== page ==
Rheumatoid Arthritis: Medicines
Rheumatoid arthritis (RA) is a long-term or chronic autoimmune condition. In RA, the body's immune system actually attacks the joints. It causes inflammation in the joint lining (synovium). This results in pain, swelling, and difficulty with movement. Most people also have symptoms affecting the rest of their bodies. For example, fever and body aches. Over time, permanent joint damage may happen. That is why early treatment is so important. Treatment not only includes medicines, but also:
Lifestyle changes. Weight management and exercise, including range of motion to keep your joints moving
Joint protection. Changing the way you do things and using assistive devices to protect your joints from damage
Natural and alternative treatments. Use of heat and cold, acupuncture, biofeedback, and massage are some examples.
Learning to deal with RA. Relaxation techniques and counseling can help.
There are many different medicines used to treat RA. Because RA can be complicated, it's best managed by rheumatologists or specialists in arthritis, autoimmune disorders, and other conditions. The medicines that may be prescribed include the following.
Nonsteroidal anti-inflammatory drugs (NSAIDs)
NSAIDs help lessen pain and inflammation. They are available over-the-counter and by prescription. Ibuprofen and naproxen sodium are common over-the counter NSAIDs. There are also several prescription NSAIDs. NSAIDs can cause stomach problems. These include bleeding, as well as other side effects. One, NSAID that is safer for the stomach is celecoxib. But it may cause other side effects. Talk with your healthcare provider before taking these medicines.
Corticosteroids or steroids are strong anti-inflammatory medicines. They can quickly control inflammation. Prednisone, prednisolone, and methylprednisolone are commonly used steroid medicines. They are used short-term because of serious side effects. Steroids can be taken by mouth (orally) or injected into affected joints.
Traditional disease-modifying antirheumatic drugs (DMARDs)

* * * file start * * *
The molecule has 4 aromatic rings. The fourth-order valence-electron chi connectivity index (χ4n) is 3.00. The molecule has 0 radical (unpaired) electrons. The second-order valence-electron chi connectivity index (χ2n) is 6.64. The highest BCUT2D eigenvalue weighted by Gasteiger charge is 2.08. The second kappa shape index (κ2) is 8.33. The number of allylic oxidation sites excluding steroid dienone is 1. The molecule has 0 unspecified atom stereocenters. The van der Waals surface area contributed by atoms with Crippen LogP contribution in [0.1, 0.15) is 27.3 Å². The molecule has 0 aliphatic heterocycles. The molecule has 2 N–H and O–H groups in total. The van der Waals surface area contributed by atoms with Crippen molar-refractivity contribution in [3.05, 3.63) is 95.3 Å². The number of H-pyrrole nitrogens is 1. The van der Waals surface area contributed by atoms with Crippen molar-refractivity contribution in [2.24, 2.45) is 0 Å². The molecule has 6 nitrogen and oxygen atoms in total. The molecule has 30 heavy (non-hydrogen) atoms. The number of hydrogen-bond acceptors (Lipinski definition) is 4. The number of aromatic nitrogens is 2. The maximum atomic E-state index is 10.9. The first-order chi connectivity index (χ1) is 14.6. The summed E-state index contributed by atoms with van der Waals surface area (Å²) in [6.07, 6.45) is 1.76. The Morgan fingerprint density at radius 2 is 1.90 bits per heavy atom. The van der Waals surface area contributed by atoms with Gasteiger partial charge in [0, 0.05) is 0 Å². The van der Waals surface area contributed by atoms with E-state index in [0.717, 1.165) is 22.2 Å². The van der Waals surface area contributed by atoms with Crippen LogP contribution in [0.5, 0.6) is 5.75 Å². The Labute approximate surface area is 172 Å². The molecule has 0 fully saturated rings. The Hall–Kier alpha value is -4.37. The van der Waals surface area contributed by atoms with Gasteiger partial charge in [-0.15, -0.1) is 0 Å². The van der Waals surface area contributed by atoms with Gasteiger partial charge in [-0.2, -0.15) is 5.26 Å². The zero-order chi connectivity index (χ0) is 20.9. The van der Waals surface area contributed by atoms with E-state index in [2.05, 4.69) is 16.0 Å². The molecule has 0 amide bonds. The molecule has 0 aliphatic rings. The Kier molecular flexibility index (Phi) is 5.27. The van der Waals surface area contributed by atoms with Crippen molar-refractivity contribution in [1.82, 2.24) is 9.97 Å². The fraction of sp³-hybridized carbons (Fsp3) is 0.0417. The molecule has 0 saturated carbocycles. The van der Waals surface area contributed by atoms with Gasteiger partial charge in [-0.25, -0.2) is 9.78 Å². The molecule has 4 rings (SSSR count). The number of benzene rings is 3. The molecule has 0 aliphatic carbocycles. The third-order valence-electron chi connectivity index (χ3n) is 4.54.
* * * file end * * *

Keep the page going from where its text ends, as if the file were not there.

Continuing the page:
DMARDs change the course of RA. They are often started soon after diagnosis to prevent joint damage. Using a DMARDS early on has been shown to help prevent worsening of disease. Methotrexate. lefunomide, sulfasalazine, and hydroxychloroquine are commonly used traditional DMARDs.
Biologic agents (biologics) also change the course of RA. Each of the medicines slows inflammation and prevents damage to the joints. There are several biologics used to treat RA. Biologics may help some people with RA who haven't responded to other medicines. Traditional biologic medicines are abatacept, certolizumab, etanercept, and infliximab. Traditional biologic medicines can be given by injection under the skin (subcutaneously) or into a vein (intravenously).
Small molecule DMARDs
A new class of DMARDs that are given by mouth were introduced in 2013. There are 3 FDA-approved small-molecule DMARDs: tofacitinib, upadacitinib, and baricitinib.
DMARDs and biologics
The American College of Rheumatology, made up of experts in arthritis treatment, have set guidelines for using DMARDs and biologic agents. The recommendations help healthcare providers know which medicines to use, as well as how and when to make changes. And because these medicines increase the chance of serious infections, they also guide healthcare providers about when to screen for tuberculosis and what vaccinations to take.
Work with your rheumatologist to find the medicines that work best for you. Your healthcare provider may try different medicines or combinations of them. To get the most benefit and lessen the chance of side effects, make sure you go to all appointments, get all recommended tests and vaccines, and carefully follow all instructions.